Author: Molly Donovan
For adults, it’s the worst idea imaginable for a holiday, but for second graders, Valentine’s Day is great—decorating mailboxes, making paper cards and distributing treats to all your friends.
This year the second graders had an idea for making Valentine’s Day even better: a contest to see who can make the best Valentine’s cards! The kids would vote for one winner after sorting through all the cards to judge whose was most creative and best executed. The winner would have the prestige of winning.
As with all competitions, big or small, things should be fair. One thing that is not fair: copying another friend’s idea.
But that is what happened (as these Antitrust for Kids stories tend to go).
Mikey had made valentines out of actual waffles that read in frosting “I like you a waffle lot.” OMG. Could anything be cuter?
The day before Valentine’s, his mom posted the waffle photos on Instagram.
When Nora saw the post, she knew her cards (plain old paper, largely uninspired) would never win. But Nora HAD TO win.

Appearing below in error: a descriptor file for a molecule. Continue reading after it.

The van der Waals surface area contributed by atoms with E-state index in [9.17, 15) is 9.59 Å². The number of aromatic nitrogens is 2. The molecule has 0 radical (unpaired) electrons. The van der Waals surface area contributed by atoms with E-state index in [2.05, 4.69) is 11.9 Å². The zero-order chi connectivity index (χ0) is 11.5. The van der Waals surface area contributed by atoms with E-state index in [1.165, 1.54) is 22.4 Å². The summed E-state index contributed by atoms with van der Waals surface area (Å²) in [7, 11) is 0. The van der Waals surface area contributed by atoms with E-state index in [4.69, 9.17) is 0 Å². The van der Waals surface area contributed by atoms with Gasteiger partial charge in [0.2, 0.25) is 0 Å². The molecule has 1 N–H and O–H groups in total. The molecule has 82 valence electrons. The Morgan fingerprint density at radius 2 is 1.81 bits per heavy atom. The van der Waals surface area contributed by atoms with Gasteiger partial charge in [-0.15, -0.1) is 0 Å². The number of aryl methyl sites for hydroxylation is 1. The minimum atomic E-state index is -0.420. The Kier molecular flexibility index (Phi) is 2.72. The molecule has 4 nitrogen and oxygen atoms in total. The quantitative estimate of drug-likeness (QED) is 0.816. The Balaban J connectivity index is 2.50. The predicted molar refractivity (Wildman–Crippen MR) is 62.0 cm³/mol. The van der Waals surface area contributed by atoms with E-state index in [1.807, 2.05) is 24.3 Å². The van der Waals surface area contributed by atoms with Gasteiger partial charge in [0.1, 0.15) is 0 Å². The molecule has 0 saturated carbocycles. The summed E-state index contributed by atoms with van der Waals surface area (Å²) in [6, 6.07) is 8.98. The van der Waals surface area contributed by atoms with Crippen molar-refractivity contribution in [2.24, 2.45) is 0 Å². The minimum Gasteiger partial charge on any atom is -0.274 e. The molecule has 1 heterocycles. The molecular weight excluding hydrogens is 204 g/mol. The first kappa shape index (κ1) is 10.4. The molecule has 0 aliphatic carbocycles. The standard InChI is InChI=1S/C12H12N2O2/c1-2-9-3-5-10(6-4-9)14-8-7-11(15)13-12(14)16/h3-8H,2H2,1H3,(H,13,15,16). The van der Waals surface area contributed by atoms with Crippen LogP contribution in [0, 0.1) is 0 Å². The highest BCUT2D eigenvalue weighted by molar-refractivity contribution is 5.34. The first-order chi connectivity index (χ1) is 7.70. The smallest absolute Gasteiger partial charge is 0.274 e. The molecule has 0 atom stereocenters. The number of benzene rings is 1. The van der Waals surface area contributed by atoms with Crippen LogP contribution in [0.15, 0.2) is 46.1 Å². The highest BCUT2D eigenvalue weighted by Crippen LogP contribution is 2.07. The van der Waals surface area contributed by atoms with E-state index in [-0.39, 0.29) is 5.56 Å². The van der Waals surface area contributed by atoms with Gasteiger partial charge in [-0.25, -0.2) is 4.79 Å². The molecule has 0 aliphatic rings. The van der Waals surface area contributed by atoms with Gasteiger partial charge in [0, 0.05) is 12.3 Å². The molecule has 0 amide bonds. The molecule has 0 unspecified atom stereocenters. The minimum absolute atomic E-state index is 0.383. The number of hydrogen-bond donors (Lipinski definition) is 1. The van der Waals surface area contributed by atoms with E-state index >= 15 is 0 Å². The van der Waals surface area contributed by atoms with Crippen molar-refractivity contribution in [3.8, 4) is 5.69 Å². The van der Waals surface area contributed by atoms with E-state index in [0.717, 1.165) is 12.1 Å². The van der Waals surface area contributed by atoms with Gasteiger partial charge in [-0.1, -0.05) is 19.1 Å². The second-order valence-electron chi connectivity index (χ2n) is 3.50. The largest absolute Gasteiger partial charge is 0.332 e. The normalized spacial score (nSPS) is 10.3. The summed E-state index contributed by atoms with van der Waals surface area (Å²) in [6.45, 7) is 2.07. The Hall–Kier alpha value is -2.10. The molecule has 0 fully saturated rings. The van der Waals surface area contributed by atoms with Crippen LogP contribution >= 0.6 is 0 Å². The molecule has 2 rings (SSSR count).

She whipped up a batch of pancakes as quickly as she could and wrote on each in whipped cream: “I like you a waffle lot!” (Obviously, she didn’t nail it with the pun, but since the joke was lost on most of the kids anyway, it didn’t really matter.)
Nora’s mom (naturally) posted the pancakes on Instagram later that night with a tagline suggesting that Nora invented the very idea of homemade food valentines all by herself.
The next day at school, a final tiebreaker vote would come down to Mikey v. Nora. (In third place was JoJo whose pickle-shaped cards on green paper read “You’re a Big Dill.”)
But Mikey stopped the contest before the final vote occurred: “This competition is unfair. Nora took my idea and closely duplicated it only because she can’t stand losing.” Mikey had the IG posts to prove that his idea came first, and that Nora’s pancakes and posts were deceitful.
But by the time he finished explaining all that, most of the friends had lost interest—moving on to eating the candy and applying the fake tattoos that feel impossible to wash off.
Nora went home happy that even though she didn’t win, nobody else won either.
My Muse: There has been litigation in China and the UK about competitors posting or reposting each other’s ideas and online content. Not only does this present potential IP issues, but the plaintiffs in these recent litigations are also claiming that the alleged conduct is a violation of unfair competition laws.